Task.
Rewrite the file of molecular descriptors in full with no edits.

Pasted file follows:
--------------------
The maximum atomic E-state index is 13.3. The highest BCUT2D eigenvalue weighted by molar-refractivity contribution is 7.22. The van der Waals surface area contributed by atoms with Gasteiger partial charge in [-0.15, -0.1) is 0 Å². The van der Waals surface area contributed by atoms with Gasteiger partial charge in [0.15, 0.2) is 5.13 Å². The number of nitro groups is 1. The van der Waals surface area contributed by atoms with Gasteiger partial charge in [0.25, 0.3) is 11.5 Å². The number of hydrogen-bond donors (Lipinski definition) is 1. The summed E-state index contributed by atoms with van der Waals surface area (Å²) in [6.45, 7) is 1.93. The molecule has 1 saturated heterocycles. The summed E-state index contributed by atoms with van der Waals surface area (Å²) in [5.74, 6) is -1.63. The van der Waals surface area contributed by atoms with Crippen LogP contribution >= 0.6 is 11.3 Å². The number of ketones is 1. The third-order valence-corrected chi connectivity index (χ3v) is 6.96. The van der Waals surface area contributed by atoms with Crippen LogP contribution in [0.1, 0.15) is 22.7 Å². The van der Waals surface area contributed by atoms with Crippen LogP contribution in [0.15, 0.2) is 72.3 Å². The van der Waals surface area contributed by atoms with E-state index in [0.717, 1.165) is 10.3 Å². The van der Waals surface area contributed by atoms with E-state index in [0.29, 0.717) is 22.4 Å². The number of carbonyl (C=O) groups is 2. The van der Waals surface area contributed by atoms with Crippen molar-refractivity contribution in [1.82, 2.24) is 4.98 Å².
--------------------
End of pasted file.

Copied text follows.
The maximum atomic E-state index is 13.3. The highest BCUT2D eigenvalue weighted by molar-refractivity contribution is 7.22. The van der Waals surface area contributed by atoms with Gasteiger partial charge in [-0.15, -0.1) is 0 Å². The van der Waals surface area contributed by atoms with Gasteiger partial charge in [0.15, 0.2) is 5.13 Å². The number of nitro groups is 1. The van der Waals surface area contributed by atoms with Gasteiger partial charge in [0.25, 0.3) is 11.5 Å². The number of hydrogen-bond donors (Lipinski definition) is 1. The summed E-state index contributed by atoms with van der Waals surface area (Å²) in [6.45, 7) is 1.93. The molecule has 1 saturated heterocycles. The summed E-state index contributed by atoms with van der Waals surface area (Å²) in [5.74, 6) is -1.63. The van der Waals surface area contributed by atoms with Crippen LogP contribution >= 0.6 is 11.3 Å². The number of ketones is 1. The third-order valence-corrected chi connectivity index (χ3v) is 6.96. The van der Waals surface area contributed by atoms with Crippen LogP contribution in [0.1, 0.15) is 22.7 Å². The van der Waals surface area contributed by atoms with Crippen LogP contribution in [0.15, 0.2) is 72.3 Å². The van der Waals surface area contributed by atoms with E-state index in [0.717, 1.165) is 10.3 Å². The van der Waals surface area contributed by atoms with E-state index in [0.29, 0.717) is 22.4 Å². The number of carbonyl (C=O) groups is 2. The van der Waals surface area contributed by atoms with Crippen molar-refractivity contribution in [1.82, 2.24) is 4.98 Å².